To many people, the difference between a vegan and a vegetarian may not seem clear. When talking about issues other than diet, things can get even more confusing.
What is a Vegetarian?
A vegetarian is someone who doesn't eat meat, whether the reason is health, the environment or the animals. The term "lacto-ovo vegetarian" is sometimes used to specify that the person does eat dairy and eggs.
Anyone who doesn't eat meat is considered vegetarian, including vegans, lacto-vegetarians, ovo-vegetarians, and lacto-ovo vegetarians. A vegetarian diet is sometimes called a meatless or meat-free diet.
Vegetarians do not eat animal flesh. While some people may use the terms "pesco-vegetarian" to refer to someone who eats fish, or "pollo-vegetarian" to be someone who eats chicken, they are not types of vegetarians. Similarly, a "flexitarian" - someone who chooses to eat vegetarian some of the time but eats meat at other times - is not a vegetarian.
What is a Vegan?
Vegans do not consume animal products, including meat, fish, fowl, eggs, dairy, honey or gelatin. Instead, vegans eat grains, beans, nuts, fruits, vegetables and seeds. While the diet may seem severely restricted compared to the standard American diet (often abbreviated "SAD"), it's not just salads. A look at vegan gourmet foods should convince just about anyone that a vegan diet can be delicious and filling. Because vegans do not eat meat, vegans are a type of vegetarian. However, veganism is not just about food.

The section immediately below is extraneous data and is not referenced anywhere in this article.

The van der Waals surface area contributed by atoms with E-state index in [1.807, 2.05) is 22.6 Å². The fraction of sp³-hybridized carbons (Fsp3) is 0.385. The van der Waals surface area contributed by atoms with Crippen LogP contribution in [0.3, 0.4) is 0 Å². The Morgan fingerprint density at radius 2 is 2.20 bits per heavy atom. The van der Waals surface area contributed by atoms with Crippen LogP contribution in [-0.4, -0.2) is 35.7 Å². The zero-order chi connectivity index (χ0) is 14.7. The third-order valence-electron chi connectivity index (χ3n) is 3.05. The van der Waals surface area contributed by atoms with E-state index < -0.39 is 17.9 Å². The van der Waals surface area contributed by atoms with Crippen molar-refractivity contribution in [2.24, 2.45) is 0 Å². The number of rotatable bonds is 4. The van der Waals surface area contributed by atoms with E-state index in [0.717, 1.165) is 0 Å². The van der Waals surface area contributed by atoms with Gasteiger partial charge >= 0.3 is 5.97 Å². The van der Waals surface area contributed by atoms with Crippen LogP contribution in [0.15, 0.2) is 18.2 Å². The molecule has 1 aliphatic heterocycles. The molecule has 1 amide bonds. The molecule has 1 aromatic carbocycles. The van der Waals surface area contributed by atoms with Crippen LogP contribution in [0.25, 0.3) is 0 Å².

Diet v. Lifestyle/Philosphy
Veganism is more than a diet.
While the word "vegan" may refer to a cookie or a restaurant, and mean only that there are no animal products present, the word has come to mean something different when referring to a person. A person who is vegan is generally understood to be someone who abstains from animal products for animal rights reasons. A vegan may also be concerned about the environment and their own health, but the main reason for their veganism is their belief in animal rights. Veganism is a lifestyle and a philosophy that recognizes that animals have a right to be free of human use and exploitation. Veganism is an ethical stance.
Because veganism is about recognizing the rights of animals, it's not just about food. Vegans also avoid silk, wool, leather and suede in their clothing. Vegans also boycott companies that test on animals, and do not buy cosmetics or personal care products that contain lanolin, carmine, honey and other animal products. Zoos, rodeos and circuses with animals are also out, because of the oppression of the animals.
There are some people who follow a diet free (or almost free) of animal products for health reasons, including former U.S. president Bill Clinton. In these cases, the person is usually said to be following a plant-based diet. Some also use the term "strict vegetarian" to describe someone who does not eat animal products but may use animal products in other parts of their life, but this term is problematic because it implies that lacto-ovo vegetarians are not "strict" vegetarians.
When referring to diet, the main differences between vegans and vegetarians are eggs, dairy and honey. But veganism is about so much more than diet.
Doris Lin, Esq. is an animal rights attorney and Director of Legal Affairs for the Animal Protection League of NJ.